News: First ‘TEA Talk’ Hosts Feminist Club
This past Wednesday marked the debut of the first TEA Talk at M-A, hosted by senior Georgia Reid, president of the club ‘TEA Talks.’ The Talk featured presidents of the M-A Feminist Club, who discussed their experiences as young feminists and their intentions following the open letter to the administration regarding the dress code, sent earlier in November.
The club, TEA Talks, aims to create a platform for discussions on topics relevant to the high school experience at M-A, by hosting members of the M-A community, including faculty, alumni, parents, and students.
The Feminist Club, which started simply as a Facebook page over the summer was chartered as an official club in September by presidents, seniors Ursula Jongebloed, Annika Roise, Emma Heath, and Valerie Taylor. This past semester, their primary focus has centered around the dress code and how it applies to girls.
The clause of the dress code that requires female students to cover a certain amount of their bodies teaches “that a girl is responsible for distracting boys and she should dress in a way that reflects positively on her family, her culture, and that’s her responsibility to make sure that other people are not distracted,” said Jongebloed, “implying that there is something shameful and wrong about bodies.”
The M-A Feminists also take issue with how the dress code is currently being enforced. By taking a girl out of class to go home and change in order to avoid a “‘distraction,’ [which] might have caused a male to lose focus for a couple seconds,” said Roise, the code values a male’s education over a female’s.
However, while the club is against this “preemptive” enforcement, they made clear that if people dress in a way that causes classmates to lose focus on their studies, it is appropriate for a teacher to report them. “Once it becomes a distraction, [and] it seems people can’t get work done in class, that is the point at which [they] might take action against what someone is wearing,” Jongebloed explained. The presidents made clear that this principle applies not only to girls who dress provocatively but also to students who violate other clauses of the dress code, including bans on clothing displaying gang colors and explicit messages.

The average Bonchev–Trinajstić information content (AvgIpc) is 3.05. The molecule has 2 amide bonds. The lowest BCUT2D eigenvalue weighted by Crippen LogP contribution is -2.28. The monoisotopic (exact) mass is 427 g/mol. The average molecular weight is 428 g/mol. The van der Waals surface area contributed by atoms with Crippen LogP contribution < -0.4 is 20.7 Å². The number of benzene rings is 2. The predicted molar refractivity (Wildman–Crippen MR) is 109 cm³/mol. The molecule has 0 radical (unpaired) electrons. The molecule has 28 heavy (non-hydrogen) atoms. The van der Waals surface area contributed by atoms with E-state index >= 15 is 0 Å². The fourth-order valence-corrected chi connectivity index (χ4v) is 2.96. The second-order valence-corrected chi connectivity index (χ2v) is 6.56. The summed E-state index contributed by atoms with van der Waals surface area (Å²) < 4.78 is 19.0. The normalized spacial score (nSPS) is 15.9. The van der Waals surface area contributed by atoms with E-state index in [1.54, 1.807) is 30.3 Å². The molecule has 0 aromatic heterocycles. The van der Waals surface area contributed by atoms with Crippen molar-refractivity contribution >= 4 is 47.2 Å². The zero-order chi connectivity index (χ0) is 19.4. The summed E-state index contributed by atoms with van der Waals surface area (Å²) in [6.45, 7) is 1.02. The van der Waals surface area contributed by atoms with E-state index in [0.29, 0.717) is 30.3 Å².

The Feminist Club’s letter to the administration, received an enormous positive response and broke page view records on the M-A Bear News website.
“The Carlmont Feminist Club actually saw the letter and got in touch with us,” said Taylor, and “they’re going to do something similar at their school which is really cool.” After the letter’s publication and its oustanding reception, the presidents decided to consult with Ms. Kennel to further their cause.
She agreed with many of their main points but argued that the petition only represented the opinions of the club and thus, a very small group of people, and she asked to see a survey of the opinions of the greater student body. “We didn’t think she was expecting that we’d do it,” said Roise, “but we did.”
Earlier this week, the club administered a survey to multiple classes of all grade levels, equating to several hundreds of students, both male and female. Though the responses haven’t yet been tallied, Heath noticed that “a lot of the males crossed out the whole section on ‘How many times have you been dress-coded?’ like it doesn’t apply to them, [showing] the discrepancy between male and female enforcement.”
The official results are to be released soon, hopefully by the end of next week, according to the club presidents. Thereafter, the club hopes to appeal again to the administration and accomplish what would be a monumental change in the school’s history.
The TEA Talk club plans to continue hosting speakers on the PAC stage, beginning next semester. Reid encourages members of the M-A community who are interested in presenting to contact the club via e-mail.
A video of the talk will be published next week as an update on this story and on the M-A Today YouTube channel.